See My Hands – April 19, 2020 Sermon

 John 20:24-29

Now Thomas (also known as Didymus), one of the Twelve, was not with the disciples when Jesus came. So the other disciples told him, “We have seen the Lord!” But he said to them, “Unless I see the nail marks in his hands and put my finger where the nails were, and put my hand into his side, I will not believe.” A week later his disciples were in the house again, and Thomas was with them. Though the doors were locked, Jesus came and stood among them and said, “Peace be with you!” Then he said to Thomas, “Put your finger here; see my hands. Reach out your hand and put it into my side. Stop doubting and believe.” Thomas said to him, “My Lord and my God!” Then Jesus told him, “Because you have seen me, you have believed; blessed are those who have not seen and yet have believed.”

Mary responded to the angels in the tomb by saying, “‘They have taken my Lord away and I don’t know where they have put him.’ At this, she turned around and saw Jesus standing there, but she did not realize that it was Jesus” (vv. 13-14).

After a brief question and answer session between Jesus and Mary, “Jesus said to her, ‘Mary’” (vv. 15-16). Her eyes were immediately opened, and she knew it was the Lord standing before her.

“Jesus said, ‘Do not hold on to me, for I have not yet ascended to the Father. Go instead to my brothers and tell them, “I am ascending to my Father and your Father, to my God and your God.”’ Mary Magdalene went to the disciples with the news: ‘I have seen the Lord!’ And she told them that he had said these things to her” (vv. 17-18).

Later that evening, while the disciples were sheltering-in-place behind locked doors “for fear of the Jewish leaders, Jesus came and stood among them and said, ‘Peace be with you!’ After he said this, he showed them his hands and side. [And] the disciples were overjoyed when they saw the Lord” (vv. 19-20).

But the information that is not shared in the verses about Jesus appearing to the disciples is that Thomas was not with them when the appearance took place.

Thomas, “also known as Didymus,” was one of the Twelve Disciples (v. 24). The name Thomas is actually translated from the Aramaic and Hebrew words “meaning ‘twin.’”1 “In the Gospel of John [as we see in verse 24], he is specified…as ‘Thomas who is called Didymus’ meaning ‘Thomas the Twin.’”2 “It is not clear whether [Thomas] was a proper name or a nickname.”3 It could have been that his first name was actually Judas and in order to keep him and Judas Iscariot apart, Thomas became his nickname for clarity.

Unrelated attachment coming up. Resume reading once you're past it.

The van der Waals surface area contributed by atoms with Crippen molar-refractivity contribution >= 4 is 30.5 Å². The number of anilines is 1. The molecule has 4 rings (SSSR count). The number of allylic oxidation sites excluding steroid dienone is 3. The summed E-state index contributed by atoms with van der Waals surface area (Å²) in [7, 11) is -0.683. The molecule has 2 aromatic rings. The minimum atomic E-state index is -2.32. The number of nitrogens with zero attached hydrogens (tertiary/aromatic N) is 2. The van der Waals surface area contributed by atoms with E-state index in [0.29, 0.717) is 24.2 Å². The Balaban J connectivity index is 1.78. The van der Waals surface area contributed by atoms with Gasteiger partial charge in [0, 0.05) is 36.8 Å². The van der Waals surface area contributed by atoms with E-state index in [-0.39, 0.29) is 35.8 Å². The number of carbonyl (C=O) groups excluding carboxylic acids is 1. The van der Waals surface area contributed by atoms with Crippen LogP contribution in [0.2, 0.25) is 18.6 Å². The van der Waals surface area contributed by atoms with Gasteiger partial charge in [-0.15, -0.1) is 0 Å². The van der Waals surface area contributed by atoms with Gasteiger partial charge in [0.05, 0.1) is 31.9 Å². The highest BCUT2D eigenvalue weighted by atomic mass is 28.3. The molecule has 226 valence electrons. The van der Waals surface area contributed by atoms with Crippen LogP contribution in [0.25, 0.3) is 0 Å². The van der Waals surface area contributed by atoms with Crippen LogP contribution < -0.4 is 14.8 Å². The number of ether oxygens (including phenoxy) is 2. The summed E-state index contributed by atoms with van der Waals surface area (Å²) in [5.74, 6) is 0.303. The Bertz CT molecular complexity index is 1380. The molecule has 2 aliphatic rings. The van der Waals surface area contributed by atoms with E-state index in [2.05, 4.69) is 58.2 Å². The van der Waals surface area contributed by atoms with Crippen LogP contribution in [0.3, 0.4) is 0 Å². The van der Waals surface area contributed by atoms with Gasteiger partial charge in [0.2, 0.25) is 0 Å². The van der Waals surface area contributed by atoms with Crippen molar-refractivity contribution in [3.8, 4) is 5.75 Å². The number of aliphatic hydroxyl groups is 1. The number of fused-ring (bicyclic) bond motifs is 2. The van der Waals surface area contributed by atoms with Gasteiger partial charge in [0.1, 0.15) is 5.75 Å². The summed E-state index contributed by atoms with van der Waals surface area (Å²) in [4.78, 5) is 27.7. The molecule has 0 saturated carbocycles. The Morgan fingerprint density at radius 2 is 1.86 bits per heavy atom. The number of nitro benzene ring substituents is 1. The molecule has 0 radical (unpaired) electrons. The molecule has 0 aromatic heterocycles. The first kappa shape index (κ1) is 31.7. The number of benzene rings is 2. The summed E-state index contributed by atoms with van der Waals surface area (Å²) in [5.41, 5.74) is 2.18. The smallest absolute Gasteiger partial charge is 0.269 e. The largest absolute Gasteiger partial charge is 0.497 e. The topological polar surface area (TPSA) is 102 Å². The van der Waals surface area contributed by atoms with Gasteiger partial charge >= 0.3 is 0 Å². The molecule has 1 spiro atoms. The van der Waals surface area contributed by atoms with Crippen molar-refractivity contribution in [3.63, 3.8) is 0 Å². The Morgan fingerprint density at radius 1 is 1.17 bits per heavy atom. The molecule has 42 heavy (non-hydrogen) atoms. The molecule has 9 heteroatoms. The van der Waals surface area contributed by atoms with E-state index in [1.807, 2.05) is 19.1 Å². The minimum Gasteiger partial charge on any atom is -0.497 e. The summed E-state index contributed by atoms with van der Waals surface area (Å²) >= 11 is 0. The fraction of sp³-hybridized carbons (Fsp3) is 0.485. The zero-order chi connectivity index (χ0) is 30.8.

In addition to telling us his name, verse 24 also fills us in on the fact that Thomas was not with the other disciples when Jesus first appeared to them. The other disciples told him about what he had missed, “We have seen the Lord!” (v. 25a). To which Thomas responded much like many of us would, “Unless I see the nail marks in his hands and put my fingers where the nails were, and put my hand into his side, I will not believe” (v. 25b).

It was this initial refusal to believe in Jesus’ resurrection that led to Thomas’s final nickname of Doubting Thomas.

Now, before we come down too hard on Thomas, we need to remember the disciples’ first reaction to the news that Mary Magdalene and the other women brought to them that very same morning.

John 20:2 tells us that the women, after finding the empty tomb, ran to tell the disciples. Peter and John ran to see the tomb for themselves, and while they believed the tomb was in fact empty after seeing it for themselves, they still did not understand and believe that Jesus had risen from the dead. That is what led them to return back home and lock their doors for their safety.

Then after Mary Magdalene physically saw the resurrected Savior, she returned to the disciples an told them. But obviously, they still didn’t believe it until Jesus appeared to them himself. It wasn’t until after they saw Jesus for themselves, saw the holes in his hands and side, that they believed.